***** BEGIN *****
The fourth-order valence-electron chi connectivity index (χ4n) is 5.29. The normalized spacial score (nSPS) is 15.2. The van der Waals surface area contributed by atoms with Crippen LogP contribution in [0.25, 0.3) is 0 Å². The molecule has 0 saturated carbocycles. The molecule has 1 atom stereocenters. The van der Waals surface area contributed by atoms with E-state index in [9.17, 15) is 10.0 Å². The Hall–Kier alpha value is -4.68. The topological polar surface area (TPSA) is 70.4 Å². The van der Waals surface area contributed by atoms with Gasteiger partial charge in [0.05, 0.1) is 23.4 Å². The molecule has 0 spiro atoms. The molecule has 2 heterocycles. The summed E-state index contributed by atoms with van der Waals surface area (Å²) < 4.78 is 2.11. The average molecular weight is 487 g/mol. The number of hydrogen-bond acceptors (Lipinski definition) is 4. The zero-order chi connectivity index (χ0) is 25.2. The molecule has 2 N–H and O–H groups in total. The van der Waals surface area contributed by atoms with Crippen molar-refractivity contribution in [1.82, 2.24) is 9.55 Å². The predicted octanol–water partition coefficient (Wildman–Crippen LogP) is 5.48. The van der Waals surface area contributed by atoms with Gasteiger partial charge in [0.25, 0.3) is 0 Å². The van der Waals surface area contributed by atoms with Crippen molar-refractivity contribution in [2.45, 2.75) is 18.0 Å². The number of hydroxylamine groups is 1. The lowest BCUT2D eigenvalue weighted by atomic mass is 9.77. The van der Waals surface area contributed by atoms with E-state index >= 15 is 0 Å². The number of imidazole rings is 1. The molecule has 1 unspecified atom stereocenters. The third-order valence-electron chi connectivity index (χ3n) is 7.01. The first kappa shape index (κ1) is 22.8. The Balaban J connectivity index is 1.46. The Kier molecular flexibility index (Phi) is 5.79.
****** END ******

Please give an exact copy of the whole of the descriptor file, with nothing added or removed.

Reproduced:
The fourth-order valence-electron chi connectivity index (χ4n) is 5.29. The normalized spacial score (nSPS) is 15.2. The van der Waals surface area contributed by atoms with Crippen LogP contribution in [0.25, 0.3) is 0 Å². The molecule has 0 saturated carbocycles. The molecule has 1 atom stereocenters. The van der Waals surface area contributed by atoms with E-state index in [9.17, 15) is 10.0 Å². The Hall–Kier alpha value is -4.68. The topological polar surface area (TPSA) is 70.4 Å². The van der Waals surface area contributed by atoms with Gasteiger partial charge in [0.05, 0.1) is 23.4 Å². The molecule has 0 spiro atoms. The molecule has 2 heterocycles. The summed E-state index contributed by atoms with van der Waals surface area (Å²) < 4.78 is 2.11. The average molecular weight is 487 g/mol. The number of hydrogen-bond acceptors (Lipinski definition) is 4. The zero-order chi connectivity index (χ0) is 25.2. The molecule has 2 N–H and O–H groups in total. The van der Waals surface area contributed by atoms with Crippen molar-refractivity contribution in [1.82, 2.24) is 9.55 Å². The predicted octanol–water partition coefficient (Wildman–Crippen LogP) is 5.48. The van der Waals surface area contributed by atoms with Gasteiger partial charge in [0.25, 0.3) is 0 Å². The van der Waals surface area contributed by atoms with Crippen molar-refractivity contribution in [2.45, 2.75) is 18.0 Å². The number of hydroxylamine groups is 1. The lowest BCUT2D eigenvalue weighted by atomic mass is 9.77. The van der Waals surface area contributed by atoms with E-state index >= 15 is 0 Å². The number of imidazole rings is 1. The molecule has 1 unspecified atom stereocenters. The third-order valence-electron chi connectivity index (χ3n) is 7.01. The first kappa shape index (κ1) is 22.8. The Balaban J connectivity index is 1.46. The Kier molecular flexibility index (Phi) is 5.79.